I’ve always been skeptical that a person’s sense of direction is an empirically measurable thing, and that someone can have a better sense of direction than someone else. I’ve always tended to think that those with a self-professed “bad sense of direction” were just too lazy to think about what they have decided is someone else’s problem. Directions? That’s for the chauffeur to worry about. Not being able to read a map seems like it’s not some innate shortcoming but a product of indifference. And the ramifications of this fundamental negligence merely continue to multiply as the ability to orient oneself becomes more and more pertinent. To plead a poor sense of direction is to confess a craving for dependency.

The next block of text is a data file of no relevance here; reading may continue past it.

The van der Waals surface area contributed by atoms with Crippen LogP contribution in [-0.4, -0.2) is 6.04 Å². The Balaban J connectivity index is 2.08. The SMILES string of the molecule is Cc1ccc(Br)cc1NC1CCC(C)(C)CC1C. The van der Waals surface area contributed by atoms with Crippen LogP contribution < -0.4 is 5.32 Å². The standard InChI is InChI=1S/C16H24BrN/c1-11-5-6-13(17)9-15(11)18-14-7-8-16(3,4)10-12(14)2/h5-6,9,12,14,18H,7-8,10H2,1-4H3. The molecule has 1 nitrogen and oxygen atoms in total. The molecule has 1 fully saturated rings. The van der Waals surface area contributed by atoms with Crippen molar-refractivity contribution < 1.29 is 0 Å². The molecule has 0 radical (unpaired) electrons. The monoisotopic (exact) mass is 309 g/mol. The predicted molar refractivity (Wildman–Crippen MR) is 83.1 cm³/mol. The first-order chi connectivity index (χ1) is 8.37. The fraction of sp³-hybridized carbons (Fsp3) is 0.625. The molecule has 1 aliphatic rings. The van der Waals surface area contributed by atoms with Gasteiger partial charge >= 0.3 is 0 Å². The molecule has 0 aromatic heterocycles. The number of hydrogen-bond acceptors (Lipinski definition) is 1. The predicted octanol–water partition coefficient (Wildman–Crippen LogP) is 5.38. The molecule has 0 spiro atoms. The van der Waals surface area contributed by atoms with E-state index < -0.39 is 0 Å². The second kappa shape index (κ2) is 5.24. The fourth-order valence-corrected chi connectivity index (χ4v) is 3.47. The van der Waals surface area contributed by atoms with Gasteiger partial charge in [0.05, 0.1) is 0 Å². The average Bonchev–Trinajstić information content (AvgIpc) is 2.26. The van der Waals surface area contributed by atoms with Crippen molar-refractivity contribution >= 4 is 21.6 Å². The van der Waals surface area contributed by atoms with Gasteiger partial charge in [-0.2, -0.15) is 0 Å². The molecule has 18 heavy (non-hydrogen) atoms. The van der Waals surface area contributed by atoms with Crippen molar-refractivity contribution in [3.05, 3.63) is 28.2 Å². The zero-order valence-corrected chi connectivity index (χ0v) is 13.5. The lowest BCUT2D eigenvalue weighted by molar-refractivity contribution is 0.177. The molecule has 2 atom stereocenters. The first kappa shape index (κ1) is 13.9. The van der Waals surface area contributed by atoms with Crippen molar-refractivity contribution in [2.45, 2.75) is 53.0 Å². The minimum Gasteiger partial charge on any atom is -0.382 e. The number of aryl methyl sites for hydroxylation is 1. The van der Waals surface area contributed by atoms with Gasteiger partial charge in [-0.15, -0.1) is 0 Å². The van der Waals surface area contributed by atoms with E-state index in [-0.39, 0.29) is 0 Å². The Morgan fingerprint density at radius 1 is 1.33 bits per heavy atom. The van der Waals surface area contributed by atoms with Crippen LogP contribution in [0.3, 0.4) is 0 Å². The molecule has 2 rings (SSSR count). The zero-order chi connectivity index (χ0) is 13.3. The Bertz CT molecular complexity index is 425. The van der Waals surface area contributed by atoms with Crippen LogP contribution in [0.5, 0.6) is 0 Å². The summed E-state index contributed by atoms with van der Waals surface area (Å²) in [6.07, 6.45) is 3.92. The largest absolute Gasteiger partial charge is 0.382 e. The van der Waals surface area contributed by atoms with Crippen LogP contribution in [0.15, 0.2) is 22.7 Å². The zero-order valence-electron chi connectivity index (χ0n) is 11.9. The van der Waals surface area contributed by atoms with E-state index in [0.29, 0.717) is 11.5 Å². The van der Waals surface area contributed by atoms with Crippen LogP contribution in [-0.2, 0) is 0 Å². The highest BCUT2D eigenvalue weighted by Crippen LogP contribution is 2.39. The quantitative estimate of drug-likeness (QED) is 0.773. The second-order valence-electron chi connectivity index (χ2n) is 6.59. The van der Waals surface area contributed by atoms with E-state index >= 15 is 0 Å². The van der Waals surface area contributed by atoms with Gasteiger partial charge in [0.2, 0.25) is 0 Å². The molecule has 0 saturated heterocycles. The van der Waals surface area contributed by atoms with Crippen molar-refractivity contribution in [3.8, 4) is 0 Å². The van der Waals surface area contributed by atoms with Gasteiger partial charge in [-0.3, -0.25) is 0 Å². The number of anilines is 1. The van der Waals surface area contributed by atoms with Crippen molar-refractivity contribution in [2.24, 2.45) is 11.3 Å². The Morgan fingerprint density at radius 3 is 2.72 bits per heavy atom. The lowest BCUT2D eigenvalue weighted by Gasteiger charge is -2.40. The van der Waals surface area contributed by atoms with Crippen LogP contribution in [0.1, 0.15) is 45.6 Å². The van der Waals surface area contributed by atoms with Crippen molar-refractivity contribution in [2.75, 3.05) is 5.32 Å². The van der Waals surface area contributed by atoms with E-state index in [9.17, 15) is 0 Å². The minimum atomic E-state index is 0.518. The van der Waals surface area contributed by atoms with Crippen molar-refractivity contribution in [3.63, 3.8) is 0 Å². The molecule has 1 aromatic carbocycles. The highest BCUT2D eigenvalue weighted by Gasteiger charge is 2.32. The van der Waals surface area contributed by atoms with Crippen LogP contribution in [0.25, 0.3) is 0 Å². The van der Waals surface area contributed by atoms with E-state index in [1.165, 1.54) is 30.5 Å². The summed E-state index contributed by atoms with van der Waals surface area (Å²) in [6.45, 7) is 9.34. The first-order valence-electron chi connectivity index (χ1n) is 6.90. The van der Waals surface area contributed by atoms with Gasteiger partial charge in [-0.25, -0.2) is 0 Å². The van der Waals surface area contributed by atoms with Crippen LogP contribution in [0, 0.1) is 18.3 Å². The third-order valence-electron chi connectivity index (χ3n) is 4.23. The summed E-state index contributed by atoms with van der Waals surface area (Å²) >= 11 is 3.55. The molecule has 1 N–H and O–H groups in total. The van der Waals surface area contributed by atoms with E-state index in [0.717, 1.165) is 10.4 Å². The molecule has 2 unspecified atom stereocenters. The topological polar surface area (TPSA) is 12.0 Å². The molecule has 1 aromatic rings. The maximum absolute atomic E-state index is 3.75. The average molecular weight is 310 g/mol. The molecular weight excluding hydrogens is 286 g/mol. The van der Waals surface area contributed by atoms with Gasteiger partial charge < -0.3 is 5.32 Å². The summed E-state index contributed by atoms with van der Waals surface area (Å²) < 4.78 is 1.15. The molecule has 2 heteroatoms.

Perhaps I’m unsympathetic to the directionally challenged because I’m never afraid to get lost. It strikes me as an inconvenience at worst and in most cases an opportunity for discovery. I usually don’t hesitate to take an exit, any exit, off a freeway if the road is congested—tangling with surface streets is all part of the fun and the only way to get to know a city. Getting to scrutinize maps is half the reason I take driving trips anywhere. I like unearthing short cuts, even when they are to places I’ll never need to go. I think makes me exude some sort of palpable navigational confidence, because I tend to get asked for directions in cities I am only visiting—even abroad in countries where I don’t speak the language.